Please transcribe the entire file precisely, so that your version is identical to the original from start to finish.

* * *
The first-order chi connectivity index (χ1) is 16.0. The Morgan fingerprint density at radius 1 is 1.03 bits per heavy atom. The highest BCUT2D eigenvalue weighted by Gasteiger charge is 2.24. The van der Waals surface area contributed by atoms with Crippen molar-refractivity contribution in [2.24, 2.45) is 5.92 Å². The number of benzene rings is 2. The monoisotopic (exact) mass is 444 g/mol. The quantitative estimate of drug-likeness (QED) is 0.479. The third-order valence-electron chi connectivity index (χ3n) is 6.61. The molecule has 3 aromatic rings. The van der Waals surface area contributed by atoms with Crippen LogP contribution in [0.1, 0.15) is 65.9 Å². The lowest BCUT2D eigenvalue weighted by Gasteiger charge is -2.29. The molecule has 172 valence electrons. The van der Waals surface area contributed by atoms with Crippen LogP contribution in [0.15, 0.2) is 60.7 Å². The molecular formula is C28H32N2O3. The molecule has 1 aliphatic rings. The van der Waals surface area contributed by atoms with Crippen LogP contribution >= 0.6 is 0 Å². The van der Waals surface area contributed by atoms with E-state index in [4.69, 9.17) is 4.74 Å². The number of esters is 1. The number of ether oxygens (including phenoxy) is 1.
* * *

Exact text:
The first-order chi connectivity index (χ1) is 16.0. The Morgan fingerprint density at radius 1 is 1.03 bits per heavy atom. The highest BCUT2D eigenvalue weighted by Gasteiger charge is 2.24. The van der Waals surface area contributed by atoms with Crippen molar-refractivity contribution in [2.24, 2.45) is 5.92 Å². The number of benzene rings is 2. The monoisotopic (exact) mass is 444 g/mol. The quantitative estimate of drug-likeness (QED) is 0.479. The third-order valence-electron chi connectivity index (χ3n) is 6.61. The molecule has 3 aromatic rings. The van der Waals surface area contributed by atoms with Crippen LogP contribution in [0.1, 0.15) is 65.9 Å². The lowest BCUT2D eigenvalue weighted by Gasteiger charge is -2.29. The molecule has 172 valence electrons. The van der Waals surface area contributed by atoms with Crippen LogP contribution in [0.15, 0.2) is 60.7 Å². The molecular formula is C28H32N2O3. The molecule has 1 aliphatic rings. The van der Waals surface area contributed by atoms with Crippen LogP contribution >= 0.6 is 0 Å². The van der Waals surface area contributed by atoms with E-state index in [4.69, 9.17) is 4.74 Å². The number of esters is 1. The number of ether oxygens (including phenoxy) is 1.